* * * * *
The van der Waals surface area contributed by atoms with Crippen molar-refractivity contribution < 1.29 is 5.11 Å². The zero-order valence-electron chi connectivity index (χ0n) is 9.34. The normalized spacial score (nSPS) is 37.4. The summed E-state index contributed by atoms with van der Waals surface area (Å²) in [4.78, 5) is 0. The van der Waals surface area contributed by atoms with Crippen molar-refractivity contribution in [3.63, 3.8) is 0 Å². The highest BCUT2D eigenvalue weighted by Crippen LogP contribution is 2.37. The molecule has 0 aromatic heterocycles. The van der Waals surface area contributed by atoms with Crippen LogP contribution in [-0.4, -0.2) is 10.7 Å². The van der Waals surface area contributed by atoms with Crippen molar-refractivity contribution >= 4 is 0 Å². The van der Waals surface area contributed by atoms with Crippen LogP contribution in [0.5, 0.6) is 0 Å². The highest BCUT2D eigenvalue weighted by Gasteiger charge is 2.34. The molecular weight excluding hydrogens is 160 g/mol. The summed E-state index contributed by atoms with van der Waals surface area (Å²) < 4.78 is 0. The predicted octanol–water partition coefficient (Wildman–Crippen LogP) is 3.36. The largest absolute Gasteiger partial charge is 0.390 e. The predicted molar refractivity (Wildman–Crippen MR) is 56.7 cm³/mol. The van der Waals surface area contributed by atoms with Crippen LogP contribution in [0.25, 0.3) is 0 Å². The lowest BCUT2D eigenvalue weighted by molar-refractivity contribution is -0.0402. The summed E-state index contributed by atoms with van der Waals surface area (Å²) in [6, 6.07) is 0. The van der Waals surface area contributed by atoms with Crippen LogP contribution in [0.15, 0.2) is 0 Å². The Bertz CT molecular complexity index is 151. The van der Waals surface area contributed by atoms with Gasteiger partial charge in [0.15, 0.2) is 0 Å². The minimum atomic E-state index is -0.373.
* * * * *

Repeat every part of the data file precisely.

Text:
The van der Waals surface area contributed by atoms with Crippen molar-refractivity contribution < 1.29 is 5.11 Å². The zero-order valence-electron chi connectivity index (χ0n) is 9.34. The normalized spacial score (nSPS) is 37.4. The summed E-state index contributed by atoms with van der Waals surface area (Å²) in [4.78, 5) is 0. The van der Waals surface area contributed by atoms with Crippen molar-refractivity contribution in [3.63, 3.8) is 0 Å². The highest BCUT2D eigenvalue weighted by Crippen LogP contribution is 2.37. The molecule has 0 aromatic heterocycles. The van der Waals surface area contributed by atoms with Crippen LogP contribution in [-0.4, -0.2) is 10.7 Å². The van der Waals surface area contributed by atoms with Crippen molar-refractivity contribution >= 4 is 0 Å². The van der Waals surface area contributed by atoms with Crippen LogP contribution in [0.5, 0.6) is 0 Å². The highest BCUT2D eigenvalue weighted by Gasteiger charge is 2.34. The molecular weight excluding hydrogens is 160 g/mol. The summed E-state index contributed by atoms with van der Waals surface area (Å²) < 4.78 is 0. The predicted octanol–water partition coefficient (Wildman–Crippen LogP) is 3.36. The largest absolute Gasteiger partial charge is 0.390 e. The predicted molar refractivity (Wildman–Crippen MR) is 56.7 cm³/mol. The van der Waals surface area contributed by atoms with Crippen LogP contribution in [0.25, 0.3) is 0 Å². The lowest BCUT2D eigenvalue weighted by molar-refractivity contribution is -0.0402. The summed E-state index contributed by atoms with van der Waals surface area (Å²) in [6, 6.07) is 0. The van der Waals surface area contributed by atoms with Crippen LogP contribution in [0.15, 0.2) is 0 Å². The Bertz CT molecular complexity index is 151. The van der Waals surface area contributed by atoms with Gasteiger partial charge in [0.15, 0.2) is 0 Å². The minimum atomic E-state index is -0.373.